Today is the 21st day that I’ve been in a self-imposed quarantine. I spent yesterday coughing and hacking. It had nothing to do with the Covid-19 virus, everything to do with spring.
I’ve had several emails from people this week asking if this was a good time to write about a pandemic. The answer is, “Please, no!” It’s on everyone’s minds, and if you write a book about it, you’re going to sound derivative.
Many years ago, Dolly the Sheep got cloned. It happened just on the heels of some articles that claimed that cloning anything was impossible. So when Dolly got cloned, a lot of scientists were taken by surprise. In the next quarter of Writers of the Future, I suspect that a full 25% of all our entrant stories were about cloning. It might have been closer to 40%.
Similarly, a quarter just ended two days ago, and after a very slow start to the quarter, we ended up with a lot of entries—possibly our largest quarter ever. I do hope that I’m not flooded with pandemic stories. We had a grand prize winner a couple of years ago, Darci Stone, who had a fantastic pandemic story. If you think you can beat her, I’d love to see you try. You can find her story, “Mara’s Shadow” in Volume 34 of the L. Ron Hubbard Presents Writers of the Future. Read it and weep.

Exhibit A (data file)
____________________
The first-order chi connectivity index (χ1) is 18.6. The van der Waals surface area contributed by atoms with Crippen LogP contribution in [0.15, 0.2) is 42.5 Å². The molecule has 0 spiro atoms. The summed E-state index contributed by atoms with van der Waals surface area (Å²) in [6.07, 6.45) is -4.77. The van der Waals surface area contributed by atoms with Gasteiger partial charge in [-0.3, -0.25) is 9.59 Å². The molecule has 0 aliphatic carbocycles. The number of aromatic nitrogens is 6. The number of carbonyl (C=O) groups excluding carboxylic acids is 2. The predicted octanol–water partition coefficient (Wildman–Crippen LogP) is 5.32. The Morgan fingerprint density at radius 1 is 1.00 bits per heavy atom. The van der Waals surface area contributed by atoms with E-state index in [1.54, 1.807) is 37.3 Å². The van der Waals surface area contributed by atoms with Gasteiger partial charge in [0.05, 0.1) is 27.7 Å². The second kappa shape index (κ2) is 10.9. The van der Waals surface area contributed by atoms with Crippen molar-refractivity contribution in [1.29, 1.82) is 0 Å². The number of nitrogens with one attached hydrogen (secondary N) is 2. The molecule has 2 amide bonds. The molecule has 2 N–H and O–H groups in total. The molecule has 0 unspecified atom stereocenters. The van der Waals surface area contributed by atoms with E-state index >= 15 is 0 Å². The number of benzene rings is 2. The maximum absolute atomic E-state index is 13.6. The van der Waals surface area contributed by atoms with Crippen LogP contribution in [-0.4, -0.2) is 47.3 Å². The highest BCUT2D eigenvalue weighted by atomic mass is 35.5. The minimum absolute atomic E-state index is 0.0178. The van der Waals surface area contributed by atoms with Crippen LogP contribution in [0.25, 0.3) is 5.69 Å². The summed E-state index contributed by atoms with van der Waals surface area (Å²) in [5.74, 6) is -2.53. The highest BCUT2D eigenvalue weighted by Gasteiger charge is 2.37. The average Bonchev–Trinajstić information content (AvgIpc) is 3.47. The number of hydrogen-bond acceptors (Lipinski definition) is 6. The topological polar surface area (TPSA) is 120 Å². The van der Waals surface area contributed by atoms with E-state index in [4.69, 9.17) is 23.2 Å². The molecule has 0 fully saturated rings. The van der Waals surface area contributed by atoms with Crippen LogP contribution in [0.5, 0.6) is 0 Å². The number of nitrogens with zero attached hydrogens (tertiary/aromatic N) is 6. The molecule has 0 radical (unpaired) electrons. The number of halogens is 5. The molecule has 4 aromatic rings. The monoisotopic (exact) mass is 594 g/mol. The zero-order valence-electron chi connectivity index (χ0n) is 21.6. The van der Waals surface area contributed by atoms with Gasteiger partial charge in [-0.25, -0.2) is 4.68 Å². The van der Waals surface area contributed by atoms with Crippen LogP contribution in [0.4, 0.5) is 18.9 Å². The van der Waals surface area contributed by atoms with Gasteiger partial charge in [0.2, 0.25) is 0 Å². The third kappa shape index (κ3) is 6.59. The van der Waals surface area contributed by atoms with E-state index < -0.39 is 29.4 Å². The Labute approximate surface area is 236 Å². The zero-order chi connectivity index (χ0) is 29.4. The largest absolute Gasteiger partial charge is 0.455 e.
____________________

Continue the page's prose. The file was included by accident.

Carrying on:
That said, the question becomes, “What do I write?”
This is a perfect time to write. People are locked at home, and reading makes a great past-time. But when people read a book or watch a movie, they don’t want to be reminded of their world and problems, they want to escape from it.
Many years ago I did a study on what makes a bestseller, and I came to the conclusion that the #1 thing that readers want from a book is “transport to another time and another place.” I found that in every genre, be it science fiction, fantasy, romance, historical—the books that transported the reader the best were usually the ones that sold the best. Long books like Lord of the Rings, Dune, Gone with the Wind, and A Tale of Two Cities have all sold more than a hundred million copies, leaving their competitors far in the dust.
So when I was asked to help choose a book to push big at Scholastic, I carefully read each page of Harry Potter before I decided that, yes indeed, this one transports the reader well enough. (It also met all of the other criteria that I had considered for a bestseller.)
Given this, you don’t want to write about a pandemic right now. Your protagonist probably shouldn’t even sneeze from allergies. Instead, take the reader someplace fascinating, someplace strange. Give us some characters that we can root for, and give them some conflicts that will engross your readers.
What the Apex Writers Are Up To
Jacob Rennaker, a very talented Apex writer, has a co-wrote new book coming out called Rebel Sword. Rebel Sword is a LitRPG Space Opera Fantasy novel, by bestselling science fiction author Nick Webb and our Jacob Rennaker, who have teamed up to write the Galactic Knight series.
You can buy it here: https://www.amazon.com/
If you’re interested in learning about the Apex writing group then email apex to firstname.lastname@example.org and we will send you further instructions.